Data has always been with us. But you certainly can find a spike in the use of the word “data” in the last 75 years to coincide with the “Information Age,” computers and the Net.

The Latin word “data” is the plural of  the rarely used”datum.” It is a bit of a word oddity as it is most commonly used in the singular, as a mass noun (like “information”, “sand” or “rain”).

We generate so much data – facts and statistics collected together for reference or analysis – that we have to come up with interesting ways to describe the amount.

Every two days the human race is now generating as much data as was generated from the dawn of humanity through 2003.

We are exposed to as much information in a day as our 15th century ancestors were exposed to in a lifetime.

In the first day of a baby’s life, the human race generates 70 times the information contained in the Library of Congress.

Those examples come from a film, “The Human Face of Big Data”  that discusses things like “Big Data,” a word that was barely used a few years ago but now works its way into our lives in obvious and unseen ways.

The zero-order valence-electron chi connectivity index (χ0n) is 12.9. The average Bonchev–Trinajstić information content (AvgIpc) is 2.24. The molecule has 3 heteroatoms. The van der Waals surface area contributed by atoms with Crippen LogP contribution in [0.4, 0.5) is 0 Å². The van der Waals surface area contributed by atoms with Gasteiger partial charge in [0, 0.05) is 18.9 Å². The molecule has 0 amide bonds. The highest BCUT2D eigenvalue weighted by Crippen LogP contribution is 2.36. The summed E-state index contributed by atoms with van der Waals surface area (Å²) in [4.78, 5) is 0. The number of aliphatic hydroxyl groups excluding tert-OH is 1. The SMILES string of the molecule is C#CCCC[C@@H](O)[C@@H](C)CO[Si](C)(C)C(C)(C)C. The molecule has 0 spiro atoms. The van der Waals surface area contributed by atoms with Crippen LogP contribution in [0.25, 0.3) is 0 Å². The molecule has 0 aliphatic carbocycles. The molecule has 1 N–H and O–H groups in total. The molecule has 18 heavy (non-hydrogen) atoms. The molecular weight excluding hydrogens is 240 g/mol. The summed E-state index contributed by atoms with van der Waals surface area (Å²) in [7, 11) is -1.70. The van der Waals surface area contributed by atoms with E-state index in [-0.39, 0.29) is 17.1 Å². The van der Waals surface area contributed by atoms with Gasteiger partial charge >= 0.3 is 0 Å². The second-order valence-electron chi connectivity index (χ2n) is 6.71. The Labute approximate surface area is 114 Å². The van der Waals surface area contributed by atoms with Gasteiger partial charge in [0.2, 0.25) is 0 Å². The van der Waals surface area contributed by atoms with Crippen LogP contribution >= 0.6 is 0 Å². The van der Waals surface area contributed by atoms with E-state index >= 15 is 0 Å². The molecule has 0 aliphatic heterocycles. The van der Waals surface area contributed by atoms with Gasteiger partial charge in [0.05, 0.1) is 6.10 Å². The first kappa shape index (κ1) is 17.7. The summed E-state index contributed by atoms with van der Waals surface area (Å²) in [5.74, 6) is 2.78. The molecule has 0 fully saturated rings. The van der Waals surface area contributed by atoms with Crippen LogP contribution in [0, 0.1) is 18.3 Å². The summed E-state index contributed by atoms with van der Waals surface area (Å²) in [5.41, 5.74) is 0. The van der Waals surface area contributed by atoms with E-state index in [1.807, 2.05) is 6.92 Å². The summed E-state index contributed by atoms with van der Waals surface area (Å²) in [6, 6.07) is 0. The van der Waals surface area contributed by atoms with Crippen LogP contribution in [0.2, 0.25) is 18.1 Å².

There is much in the film about data visualization using the streams of data that come from our phones, web activities, satellites, sensors and the GPS car units, cameras and smart phones we own.

“Datum” is Latin meaning literally “something given,’” (a form of dare “give”).  I find that origin interesting because we give so much data to others intentionally and unintentionally. Every time I post on this or any blog, on Twitter or Facebook, or sign up for an online account, I give data away. Others use that data, often to make money, sometimes to do something good.

The film calls all our connected devices a kind of “planetary nervous system.”  The possibilities for ways to help humanity with the challenges of things like pollution, hunger, and illness, but we are also in the age of Edward Snowden and the NSA and data access has a cost in privacy.

Rather than drop into the abyss of the loss of privacy, I’m more interested in what big data might do to improve our lives. But that privacy issue is tough to get past.

One part of the film looks at Deb Roy and his MIT colleagues who wanted to examine how children acquire language. Deb Roy and his wife decided to give a lot of data about their newborn son for the sake of that research. Privacy? they put cameras in the ceiling in each room of their home and recorded every moment of their lives for the next two years.

When my sons were babies, my wife and I recorded in a book all their first word attempts and actual words. We are both language teachers and it was fun and educational. But we didn’t make our data public or add it to any database. Is that safe or selfish?